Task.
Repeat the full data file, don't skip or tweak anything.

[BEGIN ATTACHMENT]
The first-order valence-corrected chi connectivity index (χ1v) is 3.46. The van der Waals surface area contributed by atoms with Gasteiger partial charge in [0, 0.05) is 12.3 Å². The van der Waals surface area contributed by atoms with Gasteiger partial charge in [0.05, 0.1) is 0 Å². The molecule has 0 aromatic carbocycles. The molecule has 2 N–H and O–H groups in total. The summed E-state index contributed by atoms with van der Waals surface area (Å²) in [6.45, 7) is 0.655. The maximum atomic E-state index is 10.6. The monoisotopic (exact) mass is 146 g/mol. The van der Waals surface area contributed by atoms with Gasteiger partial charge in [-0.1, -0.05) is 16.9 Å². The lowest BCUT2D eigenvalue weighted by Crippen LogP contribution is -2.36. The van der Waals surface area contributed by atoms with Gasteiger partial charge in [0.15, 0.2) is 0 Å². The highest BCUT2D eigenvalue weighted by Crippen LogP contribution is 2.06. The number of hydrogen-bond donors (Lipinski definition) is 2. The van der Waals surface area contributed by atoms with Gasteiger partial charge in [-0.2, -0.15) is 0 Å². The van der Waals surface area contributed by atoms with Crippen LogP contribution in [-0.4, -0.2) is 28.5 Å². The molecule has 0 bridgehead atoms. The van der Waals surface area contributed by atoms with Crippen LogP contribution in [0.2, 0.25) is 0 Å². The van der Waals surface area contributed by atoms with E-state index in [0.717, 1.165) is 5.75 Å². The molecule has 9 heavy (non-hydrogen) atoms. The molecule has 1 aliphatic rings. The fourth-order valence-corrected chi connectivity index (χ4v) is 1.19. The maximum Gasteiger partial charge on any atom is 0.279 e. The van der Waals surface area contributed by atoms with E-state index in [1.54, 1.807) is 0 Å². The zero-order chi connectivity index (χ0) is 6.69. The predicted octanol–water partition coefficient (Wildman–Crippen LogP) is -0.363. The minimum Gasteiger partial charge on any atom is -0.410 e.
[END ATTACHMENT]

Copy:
The first-order valence-corrected chi connectivity index (χ1v) is 3.46. The van der Waals surface area contributed by atoms with Gasteiger partial charge in [0, 0.05) is 12.3 Å². The van der Waals surface area contributed by atoms with Gasteiger partial charge in [0.05, 0.1) is 0 Å². The molecule has 0 aromatic carbocycles. The molecule has 2 N–H and O–H groups in total. The summed E-state index contributed by atoms with van der Waals surface area (Å²) in [6.45, 7) is 0.655. The maximum atomic E-state index is 10.6. The monoisotopic (exact) mass is 146 g/mol. The van der Waals surface area contributed by atoms with Gasteiger partial charge in [-0.1, -0.05) is 16.9 Å². The lowest BCUT2D eigenvalue weighted by Crippen LogP contribution is -2.36. The van der Waals surface area contributed by atoms with Gasteiger partial charge in [0.15, 0.2) is 0 Å². The highest BCUT2D eigenvalue weighted by Crippen LogP contribution is 2.06. The number of hydrogen-bond donors (Lipinski definition) is 2. The van der Waals surface area contributed by atoms with Gasteiger partial charge in [-0.2, -0.15) is 0 Å². The van der Waals surface area contributed by atoms with Crippen LogP contribution in [-0.4, -0.2) is 28.5 Å². The molecule has 0 bridgehead atoms. The van der Waals surface area contributed by atoms with Crippen LogP contribution in [0.2, 0.25) is 0 Å². The van der Waals surface area contributed by atoms with E-state index in [0.717, 1.165) is 5.75 Å². The molecule has 9 heavy (non-hydrogen) atoms. The molecule has 1 aliphatic rings. The fourth-order valence-corrected chi connectivity index (χ4v) is 1.19. The maximum Gasteiger partial charge on any atom is 0.279 e. The van der Waals surface area contributed by atoms with E-state index in [1.54, 1.807) is 0 Å². The zero-order chi connectivity index (χ0) is 6.69. The predicted octanol–water partition coefficient (Wildman–Crippen LogP) is -0.363. The minimum Gasteiger partial charge on any atom is -0.410 e.